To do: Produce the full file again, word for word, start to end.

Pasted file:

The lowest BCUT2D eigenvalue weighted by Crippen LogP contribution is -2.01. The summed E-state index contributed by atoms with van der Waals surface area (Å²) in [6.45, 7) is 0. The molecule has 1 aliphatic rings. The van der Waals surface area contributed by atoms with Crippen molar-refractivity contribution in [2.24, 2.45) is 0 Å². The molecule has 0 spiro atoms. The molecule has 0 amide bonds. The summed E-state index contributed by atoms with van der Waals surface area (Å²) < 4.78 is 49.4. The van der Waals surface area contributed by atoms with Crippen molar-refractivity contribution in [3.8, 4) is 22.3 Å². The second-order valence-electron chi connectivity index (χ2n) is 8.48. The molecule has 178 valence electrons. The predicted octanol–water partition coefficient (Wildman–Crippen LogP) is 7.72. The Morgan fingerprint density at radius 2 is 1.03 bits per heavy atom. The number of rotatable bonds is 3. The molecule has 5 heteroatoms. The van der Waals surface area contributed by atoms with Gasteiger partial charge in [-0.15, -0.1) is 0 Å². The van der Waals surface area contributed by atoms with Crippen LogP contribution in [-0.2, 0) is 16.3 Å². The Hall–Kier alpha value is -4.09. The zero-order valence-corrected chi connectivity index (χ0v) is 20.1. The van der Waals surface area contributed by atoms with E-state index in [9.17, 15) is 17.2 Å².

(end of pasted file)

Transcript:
The lowest BCUT2D eigenvalue weighted by Crippen LogP contribution is -2.01. The summed E-state index contributed by atoms with van der Waals surface area (Å²) in [6.45, 7) is 0. The molecule has 1 aliphatic rings. The van der Waals surface area contributed by atoms with Crippen molar-refractivity contribution in [2.24, 2.45) is 0 Å². The molecule has 0 spiro atoms. The molecule has 0 amide bonds. The summed E-state index contributed by atoms with van der Waals surface area (Å²) < 4.78 is 49.4. The van der Waals surface area contributed by atoms with Crippen molar-refractivity contribution in [3.8, 4) is 22.3 Å². The second-order valence-electron chi connectivity index (χ2n) is 8.48. The molecule has 178 valence electrons. The predicted octanol–water partition coefficient (Wildman–Crippen LogP) is 7.72. The Morgan fingerprint density at radius 2 is 1.03 bits per heavy atom. The number of rotatable bonds is 3. The molecule has 5 heteroatoms. The van der Waals surface area contributed by atoms with Gasteiger partial charge in [-0.15, -0.1) is 0 Å². The van der Waals surface area contributed by atoms with Crippen LogP contribution in [-0.2, 0) is 16.3 Å². The Hall–Kier alpha value is -4.09. The zero-order valence-corrected chi connectivity index (χ0v) is 20.1. The van der Waals surface area contributed by atoms with E-state index in [9.17, 15) is 17.2 Å².